Somtum Der has now branched out to Tokyo, Ho Chi Minh City and has plans to reach Seoul, London, Sydney, Frankfurt and also Denmark in the near future. At home, Somtum Der has recently opened a second branch on Thong Lo.
With a bachelor’s in economics from Chulalongkorn University and a master’s in economics from New York University, the Khon Kaen native started off with a family business in motorcycle financing that later went under due to the economic crisis of the late 1990s. Thanaruek, with a vision to “fill a need”, even back then in his early twenties, shifted business focus to hospitality and opened one of the earliest luxury boutique hotels in the northeast, Supanniga Home, a three-villa hotel developed on the family land in Khon Kaen.
His first taste of F&B was at the now closed Mini Bar Royale on Sukhumvit Soi 23 that became the first bistro in Bangkok serving proper French-style brunch. “It was my first school that taught me how to operate a restaurant. That was a big learning curve for me,” Thanaruek said.
He went on to open Krua Supanniga by Khun Yai at the hotel in Khon Kaen, serving home-made central Thai dishes from his late grandmother’s recipes. In Bangkok, besides Somtum Der, he also established Supanniga Eating Room that branched out to four locations in Thong Lo, Sathon, Ta Tien Pier and the Chao Phraya River, i.e. Supanniga Cruise. For the mass market, Thanaruek launched Eat Rice & Noodles at EmQuartier, offering quick made-to-order dishes, with future plans to expand to shopping centres all over Bangkok. Among the various brands, it seems Somtum Der is the one that expanded abroad.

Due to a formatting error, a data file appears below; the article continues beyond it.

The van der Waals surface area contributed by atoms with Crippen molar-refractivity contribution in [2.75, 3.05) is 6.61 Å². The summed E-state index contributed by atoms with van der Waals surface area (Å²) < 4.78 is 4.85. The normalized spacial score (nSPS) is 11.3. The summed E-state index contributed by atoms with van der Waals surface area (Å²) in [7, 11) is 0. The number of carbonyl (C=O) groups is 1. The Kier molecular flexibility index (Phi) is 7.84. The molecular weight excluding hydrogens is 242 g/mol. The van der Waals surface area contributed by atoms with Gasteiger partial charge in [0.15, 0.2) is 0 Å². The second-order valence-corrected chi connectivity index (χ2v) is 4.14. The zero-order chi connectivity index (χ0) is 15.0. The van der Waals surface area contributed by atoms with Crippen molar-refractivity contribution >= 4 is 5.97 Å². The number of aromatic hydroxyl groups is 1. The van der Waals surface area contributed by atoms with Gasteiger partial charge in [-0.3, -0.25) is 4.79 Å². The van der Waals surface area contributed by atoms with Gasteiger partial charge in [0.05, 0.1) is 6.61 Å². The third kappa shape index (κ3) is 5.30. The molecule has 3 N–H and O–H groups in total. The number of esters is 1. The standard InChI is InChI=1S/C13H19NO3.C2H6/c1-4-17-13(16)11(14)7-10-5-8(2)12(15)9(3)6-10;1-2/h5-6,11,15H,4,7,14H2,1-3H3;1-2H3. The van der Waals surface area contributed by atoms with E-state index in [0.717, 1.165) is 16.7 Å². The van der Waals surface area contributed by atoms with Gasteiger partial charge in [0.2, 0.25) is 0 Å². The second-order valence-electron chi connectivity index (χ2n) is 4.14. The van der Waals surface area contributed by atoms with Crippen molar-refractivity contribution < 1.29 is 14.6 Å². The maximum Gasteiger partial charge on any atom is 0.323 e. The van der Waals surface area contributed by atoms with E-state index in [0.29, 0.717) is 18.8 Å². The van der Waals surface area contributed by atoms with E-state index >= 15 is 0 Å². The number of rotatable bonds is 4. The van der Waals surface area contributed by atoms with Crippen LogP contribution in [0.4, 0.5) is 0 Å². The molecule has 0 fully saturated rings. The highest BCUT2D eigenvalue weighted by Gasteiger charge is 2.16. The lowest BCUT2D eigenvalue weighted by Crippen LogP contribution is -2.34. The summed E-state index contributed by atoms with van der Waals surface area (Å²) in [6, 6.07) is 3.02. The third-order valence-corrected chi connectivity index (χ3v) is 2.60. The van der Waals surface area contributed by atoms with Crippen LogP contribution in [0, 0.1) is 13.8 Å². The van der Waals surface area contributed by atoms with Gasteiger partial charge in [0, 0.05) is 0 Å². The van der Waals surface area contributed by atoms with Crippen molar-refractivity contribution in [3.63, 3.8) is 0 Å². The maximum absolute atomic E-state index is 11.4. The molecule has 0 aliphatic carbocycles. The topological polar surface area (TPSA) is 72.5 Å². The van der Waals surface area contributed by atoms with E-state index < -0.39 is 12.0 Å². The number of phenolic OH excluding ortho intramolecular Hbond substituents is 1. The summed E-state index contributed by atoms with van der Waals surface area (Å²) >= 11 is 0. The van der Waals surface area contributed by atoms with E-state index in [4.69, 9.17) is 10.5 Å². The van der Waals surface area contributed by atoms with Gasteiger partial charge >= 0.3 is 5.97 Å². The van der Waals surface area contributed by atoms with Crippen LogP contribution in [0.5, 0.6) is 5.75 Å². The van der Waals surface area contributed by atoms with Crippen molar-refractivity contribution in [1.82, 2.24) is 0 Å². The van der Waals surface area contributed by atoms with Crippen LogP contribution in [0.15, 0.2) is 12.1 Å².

Blessed with vision and perseverance, Thanaruek also said his key to success in business is positive thinking. “Do you know what the biggest challenges in my business are? One is finding fresh ingredients for Isan food overseas. Another is maintaining consistency in the recipes with fresh ingredients that vary in different countries. But the hardest thing is working with people from different languages and cultural backgrounds. I’m talking partners, suppliers, cooks, waiters and everyone involved. Many times, you need to step back, open your mind and try to achieve a win-win situation, and very often there is no right or wrong.
“Also, I try to see problems as challenges. I don’t dwell on obstacles, but rather on new ways and approaches to improve the situation, prevent possible problems in the future and to make the restaurant a happier workplace for everyone, including myself. My goal is to make every customer leave the restaurant happy. If I’m not happy, my staff are not happy – how can we create a happy, positive experience for our customers? A negative mindset or attitude is not appreciated here. “If you’re thinking of getting started in the F&B industry, you should be able to handle criticism well. If you can’t deal with harsh reviews or criticism, don’t open a restaurant!”